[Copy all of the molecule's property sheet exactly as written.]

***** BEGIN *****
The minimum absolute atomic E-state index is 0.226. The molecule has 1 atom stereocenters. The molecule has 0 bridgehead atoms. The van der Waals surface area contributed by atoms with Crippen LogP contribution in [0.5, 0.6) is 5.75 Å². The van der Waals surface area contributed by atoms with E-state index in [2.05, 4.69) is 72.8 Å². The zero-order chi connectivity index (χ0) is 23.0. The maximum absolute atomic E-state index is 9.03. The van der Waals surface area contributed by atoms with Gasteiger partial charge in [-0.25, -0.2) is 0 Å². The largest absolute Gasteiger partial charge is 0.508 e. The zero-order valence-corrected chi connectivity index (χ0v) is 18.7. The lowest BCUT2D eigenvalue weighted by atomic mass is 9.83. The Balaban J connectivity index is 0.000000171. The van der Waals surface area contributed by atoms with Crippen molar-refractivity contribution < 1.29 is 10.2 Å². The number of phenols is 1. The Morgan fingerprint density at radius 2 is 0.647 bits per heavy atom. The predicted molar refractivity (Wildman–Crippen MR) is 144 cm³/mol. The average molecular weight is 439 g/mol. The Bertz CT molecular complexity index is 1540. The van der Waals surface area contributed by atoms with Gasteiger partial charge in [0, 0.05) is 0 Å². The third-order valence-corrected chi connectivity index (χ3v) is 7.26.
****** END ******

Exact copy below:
The minimum absolute atomic E-state index is 0.226. The molecule has 1 atom stereocenters. The molecule has 0 bridgehead atoms. The van der Waals surface area contributed by atoms with Crippen LogP contribution in [0.5, 0.6) is 5.75 Å². The van der Waals surface area contributed by atoms with E-state index in [2.05, 4.69) is 72.8 Å². The zero-order chi connectivity index (χ0) is 23.0. The maximum absolute atomic E-state index is 9.03. The van der Waals surface area contributed by atoms with Gasteiger partial charge in [-0.25, -0.2) is 0 Å². The largest absolute Gasteiger partial charge is 0.508 e. The zero-order valence-corrected chi connectivity index (χ0v) is 18.7. The lowest BCUT2D eigenvalue weighted by atomic mass is 9.83. The Balaban J connectivity index is 0.000000171. The van der Waals surface area contributed by atoms with Crippen molar-refractivity contribution < 1.29 is 10.2 Å². The number of phenols is 1. The Morgan fingerprint density at radius 2 is 0.647 bits per heavy atom. The predicted molar refractivity (Wildman–Crippen MR) is 144 cm³/mol. The average molecular weight is 439 g/mol. The Bertz CT molecular complexity index is 1540. The van der Waals surface area contributed by atoms with Gasteiger partial charge in [0, 0.05) is 0 Å². The third-order valence-corrected chi connectivity index (χ3v) is 7.26.